Studies of possible control methods have been conducted with varying results. Proposed measures include trapping, shooting, snaring, and poisoning. Rated for efficiency and effectiveness, poisoning appears to be the most effective method (Coblentz & Baber 1987). However, there is some dispute over the possibility of non-target effects on the Galápagos hawk, and shooting continues to be used as a control measure, though populations still remain high in many locations (Schofield 1989).

Introduced cattle (Bos taurus) and donkeys (Equus asinus) also pose a significant threat to the island communities. Both species have been allowed to roam freely by their owners, and have lived in the Galápagos since the 1830's (Schofield 1989). Floreana, Isabela, and Santa Cruz are home to both cattle and donkeys, with cattle being exclusive to San Cristóbal and donkeys exclusive to Santiago.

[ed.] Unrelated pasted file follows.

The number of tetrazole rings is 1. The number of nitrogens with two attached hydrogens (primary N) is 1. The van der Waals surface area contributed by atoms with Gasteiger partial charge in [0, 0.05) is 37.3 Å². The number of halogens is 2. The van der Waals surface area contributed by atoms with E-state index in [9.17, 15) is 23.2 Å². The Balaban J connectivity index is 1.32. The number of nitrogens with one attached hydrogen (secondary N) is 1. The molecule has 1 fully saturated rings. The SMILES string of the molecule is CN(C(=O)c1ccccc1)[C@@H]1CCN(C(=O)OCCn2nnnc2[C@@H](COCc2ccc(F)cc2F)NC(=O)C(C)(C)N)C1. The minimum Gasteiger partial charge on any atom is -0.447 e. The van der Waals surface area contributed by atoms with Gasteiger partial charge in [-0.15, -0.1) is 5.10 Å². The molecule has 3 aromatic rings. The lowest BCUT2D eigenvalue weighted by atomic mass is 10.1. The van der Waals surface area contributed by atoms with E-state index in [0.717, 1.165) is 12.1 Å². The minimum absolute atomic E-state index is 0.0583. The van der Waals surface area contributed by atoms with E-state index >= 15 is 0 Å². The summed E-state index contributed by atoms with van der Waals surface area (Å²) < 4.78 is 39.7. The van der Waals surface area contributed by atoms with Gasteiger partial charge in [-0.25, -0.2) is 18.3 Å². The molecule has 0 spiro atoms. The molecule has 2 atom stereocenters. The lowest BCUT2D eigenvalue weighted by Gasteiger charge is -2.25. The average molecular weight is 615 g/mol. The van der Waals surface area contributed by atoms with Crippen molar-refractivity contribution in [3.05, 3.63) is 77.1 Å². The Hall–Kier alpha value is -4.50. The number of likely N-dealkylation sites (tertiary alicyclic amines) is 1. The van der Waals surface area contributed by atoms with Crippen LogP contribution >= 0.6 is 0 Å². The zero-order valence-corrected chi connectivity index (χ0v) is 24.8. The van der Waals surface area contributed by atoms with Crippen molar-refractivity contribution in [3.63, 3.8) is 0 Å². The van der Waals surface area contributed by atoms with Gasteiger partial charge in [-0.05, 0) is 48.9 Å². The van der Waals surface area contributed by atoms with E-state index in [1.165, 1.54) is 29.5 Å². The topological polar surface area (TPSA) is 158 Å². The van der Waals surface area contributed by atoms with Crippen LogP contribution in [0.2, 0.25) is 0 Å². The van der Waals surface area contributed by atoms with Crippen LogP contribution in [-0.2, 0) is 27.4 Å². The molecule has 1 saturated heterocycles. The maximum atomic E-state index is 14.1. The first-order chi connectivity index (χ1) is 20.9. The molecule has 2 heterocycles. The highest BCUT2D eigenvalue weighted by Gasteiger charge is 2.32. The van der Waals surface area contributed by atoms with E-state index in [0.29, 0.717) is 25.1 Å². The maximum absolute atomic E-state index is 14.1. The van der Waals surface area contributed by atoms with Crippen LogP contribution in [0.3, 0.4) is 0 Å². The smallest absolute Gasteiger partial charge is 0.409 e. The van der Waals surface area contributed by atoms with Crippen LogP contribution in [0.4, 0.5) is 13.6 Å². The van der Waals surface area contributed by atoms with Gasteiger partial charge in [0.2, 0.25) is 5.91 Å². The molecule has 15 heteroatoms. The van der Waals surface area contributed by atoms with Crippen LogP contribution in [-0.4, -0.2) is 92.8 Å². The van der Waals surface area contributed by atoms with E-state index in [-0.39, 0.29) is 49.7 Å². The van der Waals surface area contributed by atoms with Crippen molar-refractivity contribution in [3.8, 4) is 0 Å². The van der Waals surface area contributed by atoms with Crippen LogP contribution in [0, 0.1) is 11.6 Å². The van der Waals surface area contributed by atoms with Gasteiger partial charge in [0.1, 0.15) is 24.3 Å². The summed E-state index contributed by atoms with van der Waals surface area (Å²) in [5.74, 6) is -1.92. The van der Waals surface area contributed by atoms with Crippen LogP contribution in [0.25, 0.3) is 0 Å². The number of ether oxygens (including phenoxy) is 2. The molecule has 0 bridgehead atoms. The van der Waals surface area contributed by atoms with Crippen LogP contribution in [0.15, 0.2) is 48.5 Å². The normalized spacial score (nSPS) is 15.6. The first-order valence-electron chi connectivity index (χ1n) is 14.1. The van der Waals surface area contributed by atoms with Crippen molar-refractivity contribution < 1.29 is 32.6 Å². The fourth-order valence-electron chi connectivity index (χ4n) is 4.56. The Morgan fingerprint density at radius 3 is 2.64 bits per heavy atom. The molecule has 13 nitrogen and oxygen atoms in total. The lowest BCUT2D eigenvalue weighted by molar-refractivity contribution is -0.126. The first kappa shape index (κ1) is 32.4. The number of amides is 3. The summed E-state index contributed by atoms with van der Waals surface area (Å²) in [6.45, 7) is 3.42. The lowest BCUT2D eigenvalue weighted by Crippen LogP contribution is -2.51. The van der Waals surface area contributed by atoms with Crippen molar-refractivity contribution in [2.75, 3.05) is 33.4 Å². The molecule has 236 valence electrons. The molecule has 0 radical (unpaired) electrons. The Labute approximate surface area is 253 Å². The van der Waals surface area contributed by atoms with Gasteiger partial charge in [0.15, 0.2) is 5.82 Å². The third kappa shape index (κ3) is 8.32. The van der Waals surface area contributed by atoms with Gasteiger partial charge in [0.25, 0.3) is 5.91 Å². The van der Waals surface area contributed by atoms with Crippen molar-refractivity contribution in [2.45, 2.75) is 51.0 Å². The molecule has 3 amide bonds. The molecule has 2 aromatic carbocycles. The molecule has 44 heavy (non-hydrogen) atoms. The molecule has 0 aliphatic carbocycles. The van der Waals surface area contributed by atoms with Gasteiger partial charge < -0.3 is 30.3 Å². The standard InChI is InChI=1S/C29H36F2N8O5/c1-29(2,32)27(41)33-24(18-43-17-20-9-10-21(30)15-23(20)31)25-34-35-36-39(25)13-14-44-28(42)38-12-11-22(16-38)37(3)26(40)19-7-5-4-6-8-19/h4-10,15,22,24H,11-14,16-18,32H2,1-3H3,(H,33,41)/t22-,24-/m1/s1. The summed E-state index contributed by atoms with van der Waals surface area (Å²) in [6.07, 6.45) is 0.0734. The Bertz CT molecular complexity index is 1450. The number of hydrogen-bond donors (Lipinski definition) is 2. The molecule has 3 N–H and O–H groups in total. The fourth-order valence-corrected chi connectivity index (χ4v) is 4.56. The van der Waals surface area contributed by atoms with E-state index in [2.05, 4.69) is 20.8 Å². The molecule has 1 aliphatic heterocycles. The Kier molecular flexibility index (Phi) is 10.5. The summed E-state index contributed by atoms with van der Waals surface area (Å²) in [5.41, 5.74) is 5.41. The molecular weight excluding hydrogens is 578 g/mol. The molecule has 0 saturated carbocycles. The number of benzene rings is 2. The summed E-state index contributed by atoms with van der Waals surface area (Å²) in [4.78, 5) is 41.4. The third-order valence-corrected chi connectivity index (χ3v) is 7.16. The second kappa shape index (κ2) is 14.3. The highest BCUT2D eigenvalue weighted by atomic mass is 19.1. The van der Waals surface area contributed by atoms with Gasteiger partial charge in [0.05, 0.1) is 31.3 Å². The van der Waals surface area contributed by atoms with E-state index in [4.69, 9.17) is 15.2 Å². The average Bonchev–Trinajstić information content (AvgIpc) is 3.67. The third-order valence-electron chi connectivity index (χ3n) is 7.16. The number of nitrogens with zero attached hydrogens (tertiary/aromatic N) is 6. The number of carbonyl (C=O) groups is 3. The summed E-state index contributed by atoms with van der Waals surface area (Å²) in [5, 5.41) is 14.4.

Being large grazing herbivores, these animals have spread over a wide area and do substantial damage to undergrowth species (Schofield 1989). Also, environmental disruption threatens all species in a given area, as both of these animals leave noticeable trails and clearings, allowing the thin soil to erode away in many places. Among other plants, Miconia robinsoniana is especially threatened by cattle, and has been significantly reduced as they have expanded their range into higher altitudes (Schofield 1989). No coordinated effort has been made to control either species, although ranchers have been asked by the National Park Service to fence in their animals.